When council and the Joint Police Advisory Committee met in camera, they excluded the public from providing input on the Policing RFP.

The RFP procedure restricted competition.

Was council’s vote for a Windsor Police takeover the most cost effective option? Probably not, since there were no cost comparisons which was the goal.

But now, big news, we can vote on a decal for the cruisers in town! Read the am800 report.

Since heritage is always a pressing consideration, one design depicts the historical soldiers of 1812, which, according to one bystander, looks like a stream of vomit.

Windsor Police Issues Third Letter Re Denial of Policing Proposal Request

Windsor Police Service’s denial to the proposal in its entirety is under Appeal with the Information and Privacy Commission Ontario.

Windsor Police has issued a third letter, this time enclosing an Index of the 57 pages and the corresponding sections of the Act that it deems applicable.

Just to recap:

Mayor DiCarlo advised me the Windsor response would be made public.

Paula Parker, Town Clerk, advised I would have to request it from Windsor.

Windsor Police advised I had to file an FOI request.

Windsor Police denied access to the proposal in its entirety, citing exemptions.

Windsor Police issued a second letter with added reasons to deny the request.

Windsor Police issued a third letter with an index of the reasons for its complete denial.

How does transparency and accountability apply when information is not released?

Information Leaked – Again

The Windsor Star reported on the Amherstburg Fired Department leak of information in September 2015: Miceli wouldn’t give any specifics but said “the big concern came during the fire (department changeover)” when members of the public knew about, and were bringing up at council meetings, facts that were discussed in closed meetings.

Now the Windsor Star reported about an information leak pertaining to the Windsor Police takeover.

“I’m not going to answer it to these guys,” said Rozankovic. “Let’s not kid ourselves. This is all about the policing issue. This is all about things may not go exactly as they liked. They have promised zero cost to this transition at all five of their town hall meetings, and I can guarantee you this will not be the case. It’s that simple. They’ve got to deal with this issue.”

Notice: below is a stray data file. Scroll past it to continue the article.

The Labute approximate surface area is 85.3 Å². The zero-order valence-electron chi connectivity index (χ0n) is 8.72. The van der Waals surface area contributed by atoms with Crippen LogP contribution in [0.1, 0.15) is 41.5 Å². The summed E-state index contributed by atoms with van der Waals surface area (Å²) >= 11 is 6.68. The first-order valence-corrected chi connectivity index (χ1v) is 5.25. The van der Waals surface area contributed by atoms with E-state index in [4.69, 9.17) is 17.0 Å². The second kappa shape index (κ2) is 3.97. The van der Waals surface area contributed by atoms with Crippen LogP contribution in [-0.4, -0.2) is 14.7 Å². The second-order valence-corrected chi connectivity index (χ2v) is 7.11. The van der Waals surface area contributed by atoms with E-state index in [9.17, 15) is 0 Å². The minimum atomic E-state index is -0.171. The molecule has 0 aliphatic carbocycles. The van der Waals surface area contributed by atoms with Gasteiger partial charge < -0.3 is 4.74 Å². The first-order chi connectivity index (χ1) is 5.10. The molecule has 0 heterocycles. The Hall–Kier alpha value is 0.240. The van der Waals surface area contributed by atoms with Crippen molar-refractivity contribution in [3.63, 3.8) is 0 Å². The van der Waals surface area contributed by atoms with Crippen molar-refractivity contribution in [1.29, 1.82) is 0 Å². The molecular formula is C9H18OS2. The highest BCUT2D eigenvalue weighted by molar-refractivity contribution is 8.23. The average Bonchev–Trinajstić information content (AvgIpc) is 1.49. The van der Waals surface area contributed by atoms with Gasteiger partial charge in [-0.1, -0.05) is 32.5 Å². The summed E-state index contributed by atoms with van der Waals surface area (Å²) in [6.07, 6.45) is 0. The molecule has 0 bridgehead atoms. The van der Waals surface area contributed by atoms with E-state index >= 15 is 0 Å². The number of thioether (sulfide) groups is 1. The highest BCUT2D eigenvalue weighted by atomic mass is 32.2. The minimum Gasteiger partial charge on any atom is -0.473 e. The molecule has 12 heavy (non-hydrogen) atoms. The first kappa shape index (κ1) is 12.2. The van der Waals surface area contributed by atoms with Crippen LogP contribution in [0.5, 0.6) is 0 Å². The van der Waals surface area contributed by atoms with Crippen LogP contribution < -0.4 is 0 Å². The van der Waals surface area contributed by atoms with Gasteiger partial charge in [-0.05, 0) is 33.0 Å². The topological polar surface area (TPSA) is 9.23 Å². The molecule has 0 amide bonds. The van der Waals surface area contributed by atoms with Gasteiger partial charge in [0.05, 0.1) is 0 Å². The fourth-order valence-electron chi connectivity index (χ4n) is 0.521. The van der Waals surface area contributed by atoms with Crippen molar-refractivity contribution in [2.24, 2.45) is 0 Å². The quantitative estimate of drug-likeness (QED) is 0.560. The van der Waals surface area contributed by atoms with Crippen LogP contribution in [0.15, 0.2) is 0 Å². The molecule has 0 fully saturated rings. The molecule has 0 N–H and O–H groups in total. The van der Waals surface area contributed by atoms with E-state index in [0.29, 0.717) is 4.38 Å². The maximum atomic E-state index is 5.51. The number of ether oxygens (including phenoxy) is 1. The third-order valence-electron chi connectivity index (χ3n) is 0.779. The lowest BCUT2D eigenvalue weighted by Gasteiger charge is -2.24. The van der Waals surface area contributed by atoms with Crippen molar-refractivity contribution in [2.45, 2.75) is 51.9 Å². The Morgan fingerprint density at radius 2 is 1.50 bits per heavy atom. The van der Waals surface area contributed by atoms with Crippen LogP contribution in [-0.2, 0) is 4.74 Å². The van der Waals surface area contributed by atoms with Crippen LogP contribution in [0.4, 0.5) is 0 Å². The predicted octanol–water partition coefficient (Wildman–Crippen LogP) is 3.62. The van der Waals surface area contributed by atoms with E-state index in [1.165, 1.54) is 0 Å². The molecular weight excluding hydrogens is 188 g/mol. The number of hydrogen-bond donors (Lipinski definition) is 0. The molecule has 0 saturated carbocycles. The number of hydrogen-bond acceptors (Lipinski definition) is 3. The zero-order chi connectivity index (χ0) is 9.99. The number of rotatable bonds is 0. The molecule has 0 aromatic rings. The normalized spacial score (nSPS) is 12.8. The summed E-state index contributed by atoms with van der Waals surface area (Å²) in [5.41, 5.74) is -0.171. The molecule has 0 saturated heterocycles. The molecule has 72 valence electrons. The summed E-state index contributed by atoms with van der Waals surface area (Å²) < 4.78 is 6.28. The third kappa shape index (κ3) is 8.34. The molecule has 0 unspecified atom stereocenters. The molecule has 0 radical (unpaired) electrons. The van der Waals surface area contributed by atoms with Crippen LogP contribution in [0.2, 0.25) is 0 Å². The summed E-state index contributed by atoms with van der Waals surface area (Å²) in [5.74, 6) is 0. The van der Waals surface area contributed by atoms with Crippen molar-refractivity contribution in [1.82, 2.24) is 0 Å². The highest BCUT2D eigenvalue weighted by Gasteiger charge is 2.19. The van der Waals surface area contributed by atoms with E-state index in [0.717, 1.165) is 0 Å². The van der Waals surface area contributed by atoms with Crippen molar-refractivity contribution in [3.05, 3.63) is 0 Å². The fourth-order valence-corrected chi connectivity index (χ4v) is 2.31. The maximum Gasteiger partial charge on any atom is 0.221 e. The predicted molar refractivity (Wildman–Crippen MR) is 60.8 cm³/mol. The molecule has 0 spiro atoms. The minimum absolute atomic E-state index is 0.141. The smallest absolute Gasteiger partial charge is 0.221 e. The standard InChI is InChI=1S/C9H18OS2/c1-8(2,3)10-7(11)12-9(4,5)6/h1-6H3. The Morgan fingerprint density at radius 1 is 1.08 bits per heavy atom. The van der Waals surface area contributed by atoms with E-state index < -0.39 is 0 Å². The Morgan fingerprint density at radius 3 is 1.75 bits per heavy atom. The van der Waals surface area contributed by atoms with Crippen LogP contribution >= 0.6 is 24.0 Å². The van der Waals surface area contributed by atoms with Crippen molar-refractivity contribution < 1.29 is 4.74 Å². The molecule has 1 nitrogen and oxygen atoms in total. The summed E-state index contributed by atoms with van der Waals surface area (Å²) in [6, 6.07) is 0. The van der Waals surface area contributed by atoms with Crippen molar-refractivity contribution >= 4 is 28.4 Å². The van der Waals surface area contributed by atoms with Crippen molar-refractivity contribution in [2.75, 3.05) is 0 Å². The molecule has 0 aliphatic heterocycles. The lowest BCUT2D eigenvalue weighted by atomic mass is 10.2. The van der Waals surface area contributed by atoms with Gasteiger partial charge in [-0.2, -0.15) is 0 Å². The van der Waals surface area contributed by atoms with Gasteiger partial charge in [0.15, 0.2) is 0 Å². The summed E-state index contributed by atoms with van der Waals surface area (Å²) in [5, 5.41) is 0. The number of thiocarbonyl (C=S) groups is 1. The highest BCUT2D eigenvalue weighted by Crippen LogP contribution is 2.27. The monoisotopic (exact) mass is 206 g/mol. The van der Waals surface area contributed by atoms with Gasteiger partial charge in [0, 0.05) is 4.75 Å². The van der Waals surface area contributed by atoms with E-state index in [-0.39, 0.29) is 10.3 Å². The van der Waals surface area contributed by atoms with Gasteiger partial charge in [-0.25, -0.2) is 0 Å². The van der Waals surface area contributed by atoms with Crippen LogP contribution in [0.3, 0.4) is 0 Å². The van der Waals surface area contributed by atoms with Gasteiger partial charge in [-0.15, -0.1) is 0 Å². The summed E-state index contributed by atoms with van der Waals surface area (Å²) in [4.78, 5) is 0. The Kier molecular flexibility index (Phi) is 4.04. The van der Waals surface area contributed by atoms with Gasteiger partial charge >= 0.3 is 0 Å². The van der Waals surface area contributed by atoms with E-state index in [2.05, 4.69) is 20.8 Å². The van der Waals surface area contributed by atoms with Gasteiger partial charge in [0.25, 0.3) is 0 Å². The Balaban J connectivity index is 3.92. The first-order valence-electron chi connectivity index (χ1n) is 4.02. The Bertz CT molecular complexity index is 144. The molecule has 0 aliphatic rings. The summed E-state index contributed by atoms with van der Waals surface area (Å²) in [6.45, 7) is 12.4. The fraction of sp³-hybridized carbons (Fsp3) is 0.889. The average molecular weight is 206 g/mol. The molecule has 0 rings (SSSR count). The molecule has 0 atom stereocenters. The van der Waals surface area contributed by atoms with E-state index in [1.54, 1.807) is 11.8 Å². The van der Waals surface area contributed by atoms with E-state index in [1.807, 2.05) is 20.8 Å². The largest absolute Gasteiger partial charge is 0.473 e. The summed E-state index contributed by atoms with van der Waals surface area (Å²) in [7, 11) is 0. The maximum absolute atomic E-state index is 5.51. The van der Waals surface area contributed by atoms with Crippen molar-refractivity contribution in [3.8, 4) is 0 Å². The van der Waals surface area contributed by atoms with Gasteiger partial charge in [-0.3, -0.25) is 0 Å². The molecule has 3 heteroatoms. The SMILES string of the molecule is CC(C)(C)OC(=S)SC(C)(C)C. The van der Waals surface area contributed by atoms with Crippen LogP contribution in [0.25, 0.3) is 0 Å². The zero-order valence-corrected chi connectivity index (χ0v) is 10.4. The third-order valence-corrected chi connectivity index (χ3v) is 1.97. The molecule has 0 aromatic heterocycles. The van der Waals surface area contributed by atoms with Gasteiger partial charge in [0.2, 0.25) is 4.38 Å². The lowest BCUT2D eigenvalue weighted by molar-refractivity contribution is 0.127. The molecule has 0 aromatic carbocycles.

An ADVISORY BULLETIN REEGARDING CONFIDENTIAL INFORMATION was issued by Integrity Commissioner Bruce P. Elman on June 15, 2018.

The Information and Privacy Commission Ontario has a breach of information protocol.

Police Promotions Probed At Human Rights Hearing

The Windsor Star reported Windsor Police Staff Sgt. Christine Bissonnette continued to lay out the parameters of her human rights’ complaint on Wednesday including allegations of gender bias, discrimination, ageism and harassment against senior ranks of the Windsor Police Service.

In response to the OCPC  investigation into Windsor Police, CBC News reported, “Complaints in the field [of policing] are inherent so I can’t say I’m surprised. The Town of Amherstburg​’s police force has had complaints. This is what happens in the business. We’d like to know what the complaints are and the details behind them,” DiCarlo said.

Regarding the same topic, the Windsor Star reported, “They are just complaints, Const. Shawn McCurdy, president of the Amherstburg Police Association, said Monday. “I bet if you went to every police service in the province, you’d find internal complaints.”

That’s right – discrimination, ageism, harassment, questionable hirings and promotions have occurred in Amherstburg, all of which are serious allegations. Shame on anyone who accepts them as the norm.

FOI Access To Windsor Policing Proposal Denied

Mayor DiCarlo advised me the OPP and Windsor responses would be made public after the consultant and steering committee reviewed the responses and council received the reports.

However, as mentioned in this post, Town Clerk Paula Parker advised I would have to request it from Windsor Police Services directly. On June 11, the Windsor Police Privacy Coordinator advised I must make an access request, pursuant to the Municipal Freedom of Information Act.